‘Unfortunately some renal transplant patients have some degree of early vascular disease with a high risk of rejection later on. If we can pick them up at an early stage, rejection may be prevented’, said Dr Mangoni.


“We will measure the stiffness of the vessels before and shortly after the operation with a simple, safe and non invasive test. This will assist us to better identify and characterize those patients showing minimal change or improvement in stiffness post-transplant. Some people do well, some people not so well. We want to see if different degrees of improvement of the transplant could be predicted for late rejection”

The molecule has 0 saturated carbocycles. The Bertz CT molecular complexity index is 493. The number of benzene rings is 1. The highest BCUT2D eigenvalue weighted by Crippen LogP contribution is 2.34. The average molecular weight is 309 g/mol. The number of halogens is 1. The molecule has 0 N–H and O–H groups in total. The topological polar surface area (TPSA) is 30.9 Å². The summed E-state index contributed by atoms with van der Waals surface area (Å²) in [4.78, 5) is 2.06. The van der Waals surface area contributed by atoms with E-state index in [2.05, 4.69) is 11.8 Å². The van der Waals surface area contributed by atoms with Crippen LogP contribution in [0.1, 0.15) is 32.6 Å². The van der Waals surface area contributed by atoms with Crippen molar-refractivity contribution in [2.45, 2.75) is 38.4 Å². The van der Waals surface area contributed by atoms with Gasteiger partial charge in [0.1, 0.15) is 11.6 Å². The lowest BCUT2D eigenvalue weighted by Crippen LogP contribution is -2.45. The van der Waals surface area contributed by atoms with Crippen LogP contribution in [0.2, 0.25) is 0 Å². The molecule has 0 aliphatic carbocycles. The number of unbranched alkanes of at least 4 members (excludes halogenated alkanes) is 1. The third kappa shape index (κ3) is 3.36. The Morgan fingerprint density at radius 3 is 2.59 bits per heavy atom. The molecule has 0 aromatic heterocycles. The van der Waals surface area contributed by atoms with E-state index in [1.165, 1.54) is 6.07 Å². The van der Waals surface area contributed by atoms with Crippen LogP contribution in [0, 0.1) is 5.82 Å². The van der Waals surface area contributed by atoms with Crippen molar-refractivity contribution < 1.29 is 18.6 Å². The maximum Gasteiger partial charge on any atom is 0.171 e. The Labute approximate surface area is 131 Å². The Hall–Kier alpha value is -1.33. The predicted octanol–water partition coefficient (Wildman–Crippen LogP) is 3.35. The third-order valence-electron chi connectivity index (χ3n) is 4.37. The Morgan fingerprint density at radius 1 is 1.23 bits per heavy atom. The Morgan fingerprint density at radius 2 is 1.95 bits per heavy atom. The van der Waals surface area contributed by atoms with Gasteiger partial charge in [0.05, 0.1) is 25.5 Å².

Dr Mangoni’s project will hopefully lead to a larger project to test the hypothesis that arterial stiffness is an independent predictor of renal transplant rejection.


Easing The Pain Of Kidney Stones
First Published: Investigator - July 2004


If you suffer kidney stones you know just how painful they can be.


As an honours student Ms Thurgood was part of the research team led by Professor Rosemary Ryall who received a $1.2 million grant from the US National Institutes of Health in 2004. They were the first to discover and publish the existence of proteins inside the minerals, predominately calcium oxalate, which cause kidney stones when they attach to kidney cells.


Researchers at Flinders are working towards finding out just how kidney stones form and how they can be prevented.


A Flinders research team, led by Chief Medical Scientist, Professor Rosemary Ryall from the Department of Urology has been awarded a $1.2m grant by the major funding body for medical science in the United States, the National Institute of Health (NIH).